Yield Enhancement through Pre- and Post-Silicon Adaptation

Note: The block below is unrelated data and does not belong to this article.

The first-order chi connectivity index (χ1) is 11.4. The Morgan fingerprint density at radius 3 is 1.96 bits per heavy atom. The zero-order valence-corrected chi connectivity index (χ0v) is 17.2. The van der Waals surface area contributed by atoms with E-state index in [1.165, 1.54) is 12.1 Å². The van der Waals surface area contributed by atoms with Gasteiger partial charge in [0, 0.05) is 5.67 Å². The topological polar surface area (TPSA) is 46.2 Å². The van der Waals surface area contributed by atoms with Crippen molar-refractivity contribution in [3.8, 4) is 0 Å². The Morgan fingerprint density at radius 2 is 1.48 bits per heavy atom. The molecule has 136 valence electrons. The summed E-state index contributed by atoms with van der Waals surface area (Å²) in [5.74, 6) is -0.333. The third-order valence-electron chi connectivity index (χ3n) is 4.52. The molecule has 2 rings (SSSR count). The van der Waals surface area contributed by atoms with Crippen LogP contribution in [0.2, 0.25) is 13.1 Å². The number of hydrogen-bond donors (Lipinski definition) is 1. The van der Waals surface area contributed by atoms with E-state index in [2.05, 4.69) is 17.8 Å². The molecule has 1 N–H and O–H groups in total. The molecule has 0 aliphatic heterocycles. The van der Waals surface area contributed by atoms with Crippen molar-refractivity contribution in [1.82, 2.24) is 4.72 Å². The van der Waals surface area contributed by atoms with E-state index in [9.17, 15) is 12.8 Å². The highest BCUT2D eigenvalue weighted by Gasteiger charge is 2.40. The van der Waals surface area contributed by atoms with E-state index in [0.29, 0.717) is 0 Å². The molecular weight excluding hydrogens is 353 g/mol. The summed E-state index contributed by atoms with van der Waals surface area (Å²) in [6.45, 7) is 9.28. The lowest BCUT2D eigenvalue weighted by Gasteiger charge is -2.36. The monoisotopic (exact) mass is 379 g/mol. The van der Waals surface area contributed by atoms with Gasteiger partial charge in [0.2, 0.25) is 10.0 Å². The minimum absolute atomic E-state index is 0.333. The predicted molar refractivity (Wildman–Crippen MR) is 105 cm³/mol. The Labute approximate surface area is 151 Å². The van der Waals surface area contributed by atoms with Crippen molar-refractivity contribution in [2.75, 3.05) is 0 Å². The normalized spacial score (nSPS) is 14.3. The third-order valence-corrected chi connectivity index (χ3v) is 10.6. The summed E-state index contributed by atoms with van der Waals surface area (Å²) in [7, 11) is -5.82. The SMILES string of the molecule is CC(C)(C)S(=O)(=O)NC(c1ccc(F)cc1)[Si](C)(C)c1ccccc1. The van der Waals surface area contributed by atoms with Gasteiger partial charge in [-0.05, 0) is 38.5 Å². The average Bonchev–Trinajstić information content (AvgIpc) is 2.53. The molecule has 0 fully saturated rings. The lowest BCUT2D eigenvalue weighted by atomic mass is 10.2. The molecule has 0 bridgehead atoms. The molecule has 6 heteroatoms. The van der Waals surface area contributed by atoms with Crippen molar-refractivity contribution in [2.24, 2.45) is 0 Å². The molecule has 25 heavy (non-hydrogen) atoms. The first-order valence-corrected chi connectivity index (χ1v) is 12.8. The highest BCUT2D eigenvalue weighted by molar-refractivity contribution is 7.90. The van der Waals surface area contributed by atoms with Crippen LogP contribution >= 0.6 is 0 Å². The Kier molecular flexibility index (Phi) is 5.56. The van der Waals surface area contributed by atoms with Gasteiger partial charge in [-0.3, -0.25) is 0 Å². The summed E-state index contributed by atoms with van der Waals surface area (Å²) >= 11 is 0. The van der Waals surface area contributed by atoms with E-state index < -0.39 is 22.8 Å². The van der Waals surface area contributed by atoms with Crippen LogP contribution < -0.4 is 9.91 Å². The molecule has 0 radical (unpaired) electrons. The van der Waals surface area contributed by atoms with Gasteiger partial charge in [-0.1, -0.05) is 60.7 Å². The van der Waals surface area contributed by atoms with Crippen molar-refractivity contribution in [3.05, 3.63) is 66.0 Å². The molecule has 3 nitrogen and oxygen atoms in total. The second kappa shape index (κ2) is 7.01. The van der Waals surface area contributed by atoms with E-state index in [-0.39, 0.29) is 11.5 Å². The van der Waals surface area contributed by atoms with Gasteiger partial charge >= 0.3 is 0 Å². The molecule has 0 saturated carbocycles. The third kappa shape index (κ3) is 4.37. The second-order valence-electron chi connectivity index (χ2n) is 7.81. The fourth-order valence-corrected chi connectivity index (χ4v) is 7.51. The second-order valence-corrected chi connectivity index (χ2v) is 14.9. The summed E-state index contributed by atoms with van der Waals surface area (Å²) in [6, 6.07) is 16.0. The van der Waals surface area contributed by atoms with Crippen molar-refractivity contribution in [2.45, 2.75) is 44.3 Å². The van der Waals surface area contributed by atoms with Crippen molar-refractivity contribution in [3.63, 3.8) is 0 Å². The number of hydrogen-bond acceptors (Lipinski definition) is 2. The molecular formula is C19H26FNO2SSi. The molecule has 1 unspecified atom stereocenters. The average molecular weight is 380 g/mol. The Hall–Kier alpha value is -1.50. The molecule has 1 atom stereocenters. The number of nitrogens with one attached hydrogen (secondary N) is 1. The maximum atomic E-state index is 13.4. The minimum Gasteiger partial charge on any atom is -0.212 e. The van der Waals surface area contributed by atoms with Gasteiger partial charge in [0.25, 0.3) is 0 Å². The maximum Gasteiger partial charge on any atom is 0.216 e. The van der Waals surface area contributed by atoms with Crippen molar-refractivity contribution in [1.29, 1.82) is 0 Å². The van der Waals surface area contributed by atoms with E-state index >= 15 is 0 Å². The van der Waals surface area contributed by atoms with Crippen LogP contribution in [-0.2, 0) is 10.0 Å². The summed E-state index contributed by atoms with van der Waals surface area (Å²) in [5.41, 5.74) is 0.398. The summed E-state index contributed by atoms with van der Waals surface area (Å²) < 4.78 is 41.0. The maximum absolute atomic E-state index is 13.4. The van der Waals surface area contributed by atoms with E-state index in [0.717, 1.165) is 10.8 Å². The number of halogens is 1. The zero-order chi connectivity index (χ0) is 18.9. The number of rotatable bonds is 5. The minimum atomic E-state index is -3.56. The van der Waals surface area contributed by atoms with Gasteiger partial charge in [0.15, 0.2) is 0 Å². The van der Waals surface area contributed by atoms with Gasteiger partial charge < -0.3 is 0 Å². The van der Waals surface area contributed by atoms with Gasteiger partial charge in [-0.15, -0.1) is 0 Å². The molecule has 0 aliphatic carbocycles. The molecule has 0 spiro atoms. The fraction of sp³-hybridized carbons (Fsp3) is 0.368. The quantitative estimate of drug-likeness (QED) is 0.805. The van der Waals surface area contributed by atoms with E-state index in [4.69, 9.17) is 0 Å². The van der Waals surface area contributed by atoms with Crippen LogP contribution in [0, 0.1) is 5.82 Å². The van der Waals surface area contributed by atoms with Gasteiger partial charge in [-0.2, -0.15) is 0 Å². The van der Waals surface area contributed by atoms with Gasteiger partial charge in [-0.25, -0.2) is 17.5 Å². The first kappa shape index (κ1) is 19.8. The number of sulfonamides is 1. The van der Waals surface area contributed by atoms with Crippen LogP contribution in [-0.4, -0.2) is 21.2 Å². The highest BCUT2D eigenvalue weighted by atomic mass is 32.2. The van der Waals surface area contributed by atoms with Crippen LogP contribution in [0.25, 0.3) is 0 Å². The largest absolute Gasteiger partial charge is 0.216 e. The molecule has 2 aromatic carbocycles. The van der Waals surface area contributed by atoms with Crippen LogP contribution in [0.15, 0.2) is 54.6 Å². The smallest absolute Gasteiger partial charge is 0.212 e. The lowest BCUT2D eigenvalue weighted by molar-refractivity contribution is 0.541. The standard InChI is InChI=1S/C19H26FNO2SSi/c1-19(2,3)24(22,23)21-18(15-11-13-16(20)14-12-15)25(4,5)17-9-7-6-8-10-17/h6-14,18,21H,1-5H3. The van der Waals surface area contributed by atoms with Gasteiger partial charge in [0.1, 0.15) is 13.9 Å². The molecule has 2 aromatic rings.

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Achieving high parametric yield is always a key design objective. However, circuits designed in aggressively scaled technologies face more stringent design constraints and increased process variability. Traditional guard-band design methodologies that assume worst-case environmental factors and minimum feature size may reach overly conservative decisions with significant area/performance/power cost, and inevitably deteriorate the yield. Hence, design for yield in nano-meter regime has become highly imperative for chip designers. In this thesis, we focus on parametric yield enhancement when considering the process and environmental variability. We propose several pre- and post-silicon adaptation techniques which aim at solving a few key problems for yield enhancement, including: (1) pre-silicon optimization technique that clusters the gates and selects body bias at design stage to handle the complicated power-performance correlation; (2) post-silicon optimization technique that manages the trade-off between oxide breakdown reliability and chip performance with limited post-fabrication on-chip measurements. This post-silicon method helps designers tightly bound the chip reliability by considering the process variation and hence enables the use of available margin to boost the system performance while meeting the design lifetime. (3) the coordination of pre- and post-silicon optimization that aims at reducing the repeated optimization for the same design target by exploring the underlying relationship of pre- and post silicon techniques. (4) process variation modeling which is always a key problem for any yield enhancement technique. Unlike the traditional design time model constructed by measuring hundreds of testing wafers, the proposed framework can dynamically extract the variation from wafer to wafer and make the process model evolve by reusing information from past wafers to validate and improve the model.